‘Yowza! Yowza! Yowza! Welcome to the dance of destiny, ladies and gentlemen. Around and around and around we go, and we’re only beginning, folks, only beginning! On and on and on, and when will it stop? When will it end? When? Only when the last two of these wonderful, starry-eyed kids are left. Only when the last two dancers stagger and sway, stumble and swoon, across the sea of defeat and despair to victory.’
Rocky the MC, in the opening sequence of ‘They Shoot Horses, Don’t They?’
I recently attended an excellent exhibition of American paintings from the 1930s. (America After the Fall, Royal Academy, London, until 4 June.) With work by the likes of Edward Hopper, Grant Wood and Thomas Hart Benton, we see the bold geometric shapes of America’s industrial landscape alongside the sweeping curves of its endless open spaces. We see cities teeming with life, bursting with entrepreneurial energy, stumbling from the body blow of the Wall Street Crash. We see austere rural communities staring the Great Depression in the face.
I was particularly struck by a 1934 image by Philip Evergood depicting one of the Dance Marathons that were popular across America during the Depression. In these grim endurance contests, which foreshadowed the reality TV shows of today, spectators paid to watch couples dance continuously for weeks on end. In Evergood’s painting the competitors cling to their partners, seemingly dead on their feet, as they enter the forty-ninth day of a tournament to win $1000. At the fringes bored spectators look on.
Rocky: ‘It isn't a contest. It's a show.’
A Dance Marathon on Santa Monica Pier is the setting for the 1969 movie ‘They Shoot Horses, Don’t They?’ starring Jane Fonda and Michael Sarrazin. It’s a dark, sad story which clearly suggests the gruelling contest is a metaphor for a society gone wrong: the dispossessed and down-at-heal subscribe to an exhausting, degrading show where there are only two winners - and even their victory will ultimately be hollow. The tragedy is that none of the contestants can see an alternative. Desperate for the prize money, they sign up and struggle on of their own accord.
Rocky: ‘I may not know a winner when I see one, but I sure as hell can spot a loser.’
Reflecting on Dance Marathons, I found myself thinking of the modern world of work. We all continue to dance, as our working hours steadily increase; as our lunch hours are squeezed and our holidays deferred; as our ‘week-end’ transforms into our ‘week-beginning;' as the boundaries between home and work collapse; as tech enables us to be ‘always on,’ and consequently our work is ‘never off.' We’re putting our bodies and brains under ever increasing pressure. In a sense we’re all voluntarily engaged in our own Work Marathons.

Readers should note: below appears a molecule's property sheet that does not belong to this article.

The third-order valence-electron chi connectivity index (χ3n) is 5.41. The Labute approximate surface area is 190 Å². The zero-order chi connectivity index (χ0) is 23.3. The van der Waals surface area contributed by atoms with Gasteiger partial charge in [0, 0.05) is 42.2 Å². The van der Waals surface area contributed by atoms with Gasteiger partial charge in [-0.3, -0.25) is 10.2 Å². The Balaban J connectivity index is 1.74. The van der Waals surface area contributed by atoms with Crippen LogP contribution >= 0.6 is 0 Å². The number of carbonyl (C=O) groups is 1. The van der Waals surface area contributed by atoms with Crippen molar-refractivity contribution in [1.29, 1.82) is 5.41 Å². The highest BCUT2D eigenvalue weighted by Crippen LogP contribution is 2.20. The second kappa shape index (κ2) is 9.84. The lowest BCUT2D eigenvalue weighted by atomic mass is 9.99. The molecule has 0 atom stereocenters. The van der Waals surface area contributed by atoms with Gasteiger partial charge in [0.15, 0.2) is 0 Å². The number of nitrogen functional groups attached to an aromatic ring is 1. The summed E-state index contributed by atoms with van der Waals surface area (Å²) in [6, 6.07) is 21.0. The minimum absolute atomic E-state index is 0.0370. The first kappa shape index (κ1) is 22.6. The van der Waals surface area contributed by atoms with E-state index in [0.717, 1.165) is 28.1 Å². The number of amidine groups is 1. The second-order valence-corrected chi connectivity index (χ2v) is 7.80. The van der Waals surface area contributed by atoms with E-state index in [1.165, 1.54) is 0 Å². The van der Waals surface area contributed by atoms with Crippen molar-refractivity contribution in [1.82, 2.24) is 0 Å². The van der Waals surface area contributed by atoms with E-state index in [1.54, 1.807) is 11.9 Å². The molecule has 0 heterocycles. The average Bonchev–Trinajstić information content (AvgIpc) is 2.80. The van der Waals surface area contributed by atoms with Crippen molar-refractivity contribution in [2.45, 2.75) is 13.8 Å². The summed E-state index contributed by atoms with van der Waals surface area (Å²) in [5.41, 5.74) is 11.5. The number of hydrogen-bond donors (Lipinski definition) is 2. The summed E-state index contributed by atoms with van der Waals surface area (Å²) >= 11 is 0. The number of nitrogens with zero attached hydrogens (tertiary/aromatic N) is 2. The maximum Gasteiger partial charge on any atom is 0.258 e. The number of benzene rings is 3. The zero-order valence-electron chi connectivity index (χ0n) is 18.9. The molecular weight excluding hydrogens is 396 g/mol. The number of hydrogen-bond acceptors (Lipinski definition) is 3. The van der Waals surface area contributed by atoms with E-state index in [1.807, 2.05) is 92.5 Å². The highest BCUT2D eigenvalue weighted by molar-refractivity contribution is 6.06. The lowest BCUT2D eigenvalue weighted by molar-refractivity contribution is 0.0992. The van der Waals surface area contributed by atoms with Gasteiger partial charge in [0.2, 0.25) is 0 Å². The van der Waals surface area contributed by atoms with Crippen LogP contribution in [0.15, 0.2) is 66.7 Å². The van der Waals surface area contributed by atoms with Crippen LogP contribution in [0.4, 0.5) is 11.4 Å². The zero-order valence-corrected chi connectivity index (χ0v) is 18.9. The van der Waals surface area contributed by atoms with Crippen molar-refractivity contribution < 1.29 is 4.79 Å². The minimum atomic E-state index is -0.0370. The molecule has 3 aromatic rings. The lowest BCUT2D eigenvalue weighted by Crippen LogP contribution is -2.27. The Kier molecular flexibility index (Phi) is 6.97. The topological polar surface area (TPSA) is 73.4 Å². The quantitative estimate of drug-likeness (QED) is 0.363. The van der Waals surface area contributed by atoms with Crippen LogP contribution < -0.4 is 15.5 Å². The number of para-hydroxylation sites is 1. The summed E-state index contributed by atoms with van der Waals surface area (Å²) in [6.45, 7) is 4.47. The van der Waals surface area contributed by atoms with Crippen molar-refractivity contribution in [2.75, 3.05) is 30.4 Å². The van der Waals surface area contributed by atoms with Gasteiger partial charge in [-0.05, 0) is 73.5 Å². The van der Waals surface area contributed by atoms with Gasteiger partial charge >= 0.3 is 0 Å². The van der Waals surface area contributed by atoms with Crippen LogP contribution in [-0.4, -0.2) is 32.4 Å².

Work Marathons not only deprive individuals of engaged and happy family lives; they also deprive businesses of engaged and happy employees. This is particularly true for creative businesses where the richness of colleagues’ hinterlands relates directly to the richness of their conceptual contributions.
How can you have a hinterland if you’re hardly ever home? How can you have a transformative idea if you have no transformative experiences? How can you demonstrate empathy with consumers when you have no time to meet any?
One curiosity of today’s overwork culture is that it afflicts seniors as much as juniors. I was particularly depressed to read recently that many American CEOs take pride in working over 100 hours per week, and that Apple’s Tim Cook starts work at 3-45AM. (The New Status Symbol, The Guardian, 24 April 2017). Everyone talks about agile working, but 100-hour weeks don’t sound very agile to me. Surely top CEOs don’t need to do this. Perhaps they enjoy it. (The Guardian journalist, Ben Tarnoff, suggests that the elite's conspicuous consumption is being supplemented by ‘conspicuous production.’) Whatever their motivation, they are setting a standard by which their employees will inevitably be measured.
Of course, the necessary recalibration of work-life balance should start with our leaders. They need to set an example. But what about the rest of us? Do we just keep on dancing ‘til the rhythm changes?
It has been pointed out that we should never complain about a traffic jam because by being in it we’re contributing to the problem: ‘You aren’t stuck in traffic. You are traffic.’ In the same way perhaps, we all consider ourselves victims of overwork culture, when in truth we’re probably partially responsible for it. We all fix that meeting, set that deadline, send that email, demand that attendance, revise that brief.
Male Dancer: ‘Anyone ever told you…?
Gloria: ‘Yeah, they told me.’
I suspect we know the answers already. We just need to apply them. We should set aside presenteeism, micromanagement and over-engineered solutions. We should properly embrace empowerment, expertise, velocity, agility. In short:
Don’t control the process; trust the team.
Don’t double up on tasks in the name of representation; respect roles and responsibilities.
Don’t celebrate longevity; reward intensity.
Don’t obsess about inputs; concentrate on outputs.
Don’t deal with it after the meeting; solve it in the room.
And don’t send it at the weekend; save it ‘til Monday morning.
I also read recently that the inventor, designer and manufacturer James Dyson only receives six work emails a day (Vacuum Your Emails, Sunday Times, 7 May 2017). It’s true that sometimes email management creates merely the illusion of work – email is often an anodyne, short-term distraction from building real relationships and finding long-term solutions. Of course, Dyson has the advantage of being in charge and having a secret email account. But maybe he’s onto something.
This piece was written to mark Mental Health Awareness Week.